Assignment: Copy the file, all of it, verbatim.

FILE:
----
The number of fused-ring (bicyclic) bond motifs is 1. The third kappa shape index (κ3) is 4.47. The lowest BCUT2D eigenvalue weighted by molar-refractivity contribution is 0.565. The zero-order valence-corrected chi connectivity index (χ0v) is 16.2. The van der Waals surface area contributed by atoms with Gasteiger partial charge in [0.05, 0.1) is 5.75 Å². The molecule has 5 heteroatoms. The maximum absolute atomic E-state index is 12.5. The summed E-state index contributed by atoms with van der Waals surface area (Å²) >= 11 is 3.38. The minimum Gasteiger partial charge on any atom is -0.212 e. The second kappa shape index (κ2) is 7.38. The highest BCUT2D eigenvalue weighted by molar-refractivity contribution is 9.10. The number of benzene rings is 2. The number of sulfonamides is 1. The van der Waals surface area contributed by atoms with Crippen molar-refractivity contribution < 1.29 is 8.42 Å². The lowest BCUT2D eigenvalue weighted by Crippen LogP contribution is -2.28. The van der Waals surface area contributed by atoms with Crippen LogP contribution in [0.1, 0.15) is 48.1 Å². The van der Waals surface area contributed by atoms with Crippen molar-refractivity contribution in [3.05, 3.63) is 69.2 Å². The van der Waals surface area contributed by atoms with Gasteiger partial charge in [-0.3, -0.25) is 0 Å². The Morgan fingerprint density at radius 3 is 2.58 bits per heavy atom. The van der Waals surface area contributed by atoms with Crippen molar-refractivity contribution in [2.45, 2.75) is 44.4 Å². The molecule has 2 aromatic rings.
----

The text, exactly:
The number of fused-ring (bicyclic) bond motifs is 1. The third kappa shape index (κ3) is 4.47. The lowest BCUT2D eigenvalue weighted by molar-refractivity contribution is 0.565. The zero-order valence-corrected chi connectivity index (χ0v) is 16.2. The van der Waals surface area contributed by atoms with Gasteiger partial charge in [0.05, 0.1) is 5.75 Å². The molecule has 5 heteroatoms. The maximum absolute atomic E-state index is 12.5. The summed E-state index contributed by atoms with van der Waals surface area (Å²) >= 11 is 3.38. The minimum Gasteiger partial charge on any atom is -0.212 e. The second kappa shape index (κ2) is 7.38. The highest BCUT2D eigenvalue weighted by molar-refractivity contribution is 9.10. The number of benzene rings is 2. The number of sulfonamides is 1. The van der Waals surface area contributed by atoms with Crippen molar-refractivity contribution < 1.29 is 8.42 Å². The lowest BCUT2D eigenvalue weighted by Crippen LogP contribution is -2.28. The van der Waals surface area contributed by atoms with Crippen LogP contribution in [0.1, 0.15) is 48.1 Å². The van der Waals surface area contributed by atoms with Crippen molar-refractivity contribution in [3.05, 3.63) is 69.2 Å². The van der Waals surface area contributed by atoms with Gasteiger partial charge in [-0.3, -0.25) is 0 Å². The Morgan fingerprint density at radius 3 is 2.58 bits per heavy atom. The van der Waals surface area contributed by atoms with Crippen molar-refractivity contribution in [2.45, 2.75) is 44.4 Å². The molecule has 2 aromatic rings.